Have a great day and happy sewing !

  7. #7
    Super Member Scissor Queen's Avatar
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    As long as you use a good cotton batting it works okay. The problem I had with it was fuzzy edges. Next time I would cut the fusible smaller than the applique and fuse to the batting first and then center the batting on the fusible and fuse. When I tried this I used Quilter's Dream cotton because it's 100% cotton with no scrim.

  8. #8
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    I don't know what your pattern is but I don't know how you could put batting behind an appliqué and stitch it down without it peeking out at the edge. Can you do your appliqué with trapunto? Patsy Thompson has a video on doing a large trapunto appliqué pansy with thread painted on her site. Check it out and see if it would work.

  9. #9
    Super Member Dolphyngyrl's Avatar
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    Well there are several ways of doing it, you can do the fusible interfacing way like eleanor burns and make a slit in it and stuff it with batting or you can do the trapunto method, better for raw edge where you place the batting behind the applique, sew it down using a water soluble thread, trim excess, then add regular batting later and the part with the extra batting stands out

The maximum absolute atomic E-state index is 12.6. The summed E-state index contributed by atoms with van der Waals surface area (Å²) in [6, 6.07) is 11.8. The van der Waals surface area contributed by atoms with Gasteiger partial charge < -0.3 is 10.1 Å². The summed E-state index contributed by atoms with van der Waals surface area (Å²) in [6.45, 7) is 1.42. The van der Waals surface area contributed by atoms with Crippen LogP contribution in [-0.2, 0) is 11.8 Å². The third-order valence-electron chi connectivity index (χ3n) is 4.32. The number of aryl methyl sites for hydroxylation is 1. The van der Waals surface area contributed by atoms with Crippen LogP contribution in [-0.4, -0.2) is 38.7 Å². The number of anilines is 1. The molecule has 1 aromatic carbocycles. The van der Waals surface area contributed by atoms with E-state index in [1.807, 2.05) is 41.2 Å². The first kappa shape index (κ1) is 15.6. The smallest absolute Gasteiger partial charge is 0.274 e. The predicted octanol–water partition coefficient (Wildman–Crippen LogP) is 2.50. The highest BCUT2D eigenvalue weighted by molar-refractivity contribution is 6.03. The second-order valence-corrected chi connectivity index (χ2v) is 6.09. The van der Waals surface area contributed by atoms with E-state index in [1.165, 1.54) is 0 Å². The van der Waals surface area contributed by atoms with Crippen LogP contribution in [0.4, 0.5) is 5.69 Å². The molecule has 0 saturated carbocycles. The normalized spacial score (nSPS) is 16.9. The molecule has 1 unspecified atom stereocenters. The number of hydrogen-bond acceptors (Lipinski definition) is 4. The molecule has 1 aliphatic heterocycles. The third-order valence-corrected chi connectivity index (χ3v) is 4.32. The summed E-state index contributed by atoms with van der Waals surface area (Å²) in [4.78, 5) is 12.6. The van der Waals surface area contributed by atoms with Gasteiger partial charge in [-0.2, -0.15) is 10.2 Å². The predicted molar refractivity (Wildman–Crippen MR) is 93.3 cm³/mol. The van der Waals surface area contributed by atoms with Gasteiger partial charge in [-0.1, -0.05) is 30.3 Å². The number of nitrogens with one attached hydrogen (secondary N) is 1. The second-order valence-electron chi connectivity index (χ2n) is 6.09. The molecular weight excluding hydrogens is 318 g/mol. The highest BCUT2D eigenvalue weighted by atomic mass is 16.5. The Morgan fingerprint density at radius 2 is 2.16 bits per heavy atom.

10. #10
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    Quote Originally Posted by ghostrider View Post
    As far as I know (according to the art quilt network), there are very few battings that will not wind up looking very puckery if fabric is fused directly to them...whether the fusible is first put on the fabric or the batting doesn't matter, the batting surface is not smooth enough and/or the heat needed for fusing is too high. For a good result, I would do as DogHouseMom suggested.
    After you stitch the applique to the background fabric press the applique with LOTS of steam. It removes the fusible stuff from the batting or fleece therefore eliminating puckers. You don't need really high heat to use the steam function on your iron.

  11. #11
    Super Member jcrow's Avatar
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    The batting is suppose to be showing. That is part of the pattern. It peeks out behind the flowers. I know it sounds weird, but the quilt I saw was beautiful.
    "Be yourself...everyone else is taken."
    Strong people don't put others down...they build them up."
    "Remember that your instincts are more important than rules"

  12. #12
    Super Member Scissor Queen's Avatar
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    Quote Originally Posted by jcrow View Post
    The batting is suppose to be showing. That is part of the pattern. It peeks out behind the flowers. I know it sounds weird, but the quilt I saw was beautiful.
    Interesting! It does work to fuse to batting. The main problem is fusing the applique to the background just about has to be done from the back to get it fused good.